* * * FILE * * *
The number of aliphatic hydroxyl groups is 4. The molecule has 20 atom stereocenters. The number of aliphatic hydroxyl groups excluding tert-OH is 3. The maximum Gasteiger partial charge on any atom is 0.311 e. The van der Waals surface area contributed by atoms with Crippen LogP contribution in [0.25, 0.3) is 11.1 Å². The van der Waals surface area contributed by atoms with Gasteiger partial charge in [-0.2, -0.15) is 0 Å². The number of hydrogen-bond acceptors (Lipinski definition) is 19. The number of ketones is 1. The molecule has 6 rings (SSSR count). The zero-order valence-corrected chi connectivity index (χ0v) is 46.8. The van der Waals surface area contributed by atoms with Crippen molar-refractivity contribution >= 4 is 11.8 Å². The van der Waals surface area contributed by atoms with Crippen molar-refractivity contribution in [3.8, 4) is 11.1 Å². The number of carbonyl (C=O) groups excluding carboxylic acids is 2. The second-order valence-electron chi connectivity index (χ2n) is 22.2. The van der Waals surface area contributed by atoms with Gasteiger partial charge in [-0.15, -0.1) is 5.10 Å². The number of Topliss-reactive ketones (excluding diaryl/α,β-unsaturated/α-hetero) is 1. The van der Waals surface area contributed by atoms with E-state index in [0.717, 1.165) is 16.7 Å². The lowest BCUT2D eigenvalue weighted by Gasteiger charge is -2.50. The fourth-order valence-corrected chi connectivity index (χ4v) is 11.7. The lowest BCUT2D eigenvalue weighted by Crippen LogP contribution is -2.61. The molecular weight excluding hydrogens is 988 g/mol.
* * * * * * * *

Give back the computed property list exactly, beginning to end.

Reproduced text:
The number of aliphatic hydroxyl groups is 4. The molecule has 20 atom stereocenters. The number of aliphatic hydroxyl groups excluding tert-OH is 3. The maximum Gasteiger partial charge on any atom is 0.311 e. The van der Waals surface area contributed by atoms with Crippen LogP contribution in [0.25, 0.3) is 11.1 Å². The van der Waals surface area contributed by atoms with Gasteiger partial charge in [-0.2, -0.15) is 0 Å². The number of hydrogen-bond acceptors (Lipinski definition) is 19. The number of ketones is 1. The molecule has 6 rings (SSSR count). The zero-order valence-corrected chi connectivity index (χ0v) is 46.8. The van der Waals surface area contributed by atoms with Crippen molar-refractivity contribution >= 4 is 11.8 Å². The van der Waals surface area contributed by atoms with Crippen molar-refractivity contribution in [3.8, 4) is 11.1 Å². The number of carbonyl (C=O) groups excluding carboxylic acids is 2. The second-order valence-electron chi connectivity index (χ2n) is 22.2. The van der Waals surface area contributed by atoms with Gasteiger partial charge in [-0.15, -0.1) is 5.10 Å². The number of Topliss-reactive ketones (excluding diaryl/α,β-unsaturated/α-hetero) is 1. The van der Waals surface area contributed by atoms with E-state index in [0.717, 1.165) is 16.7 Å². The lowest BCUT2D eigenvalue weighted by Gasteiger charge is -2.50. The fourth-order valence-corrected chi connectivity index (χ4v) is 11.7. The lowest BCUT2D eigenvalue weighted by Crippen LogP contribution is -2.61. The molecular weight excluding hydrogens is 988 g/mol.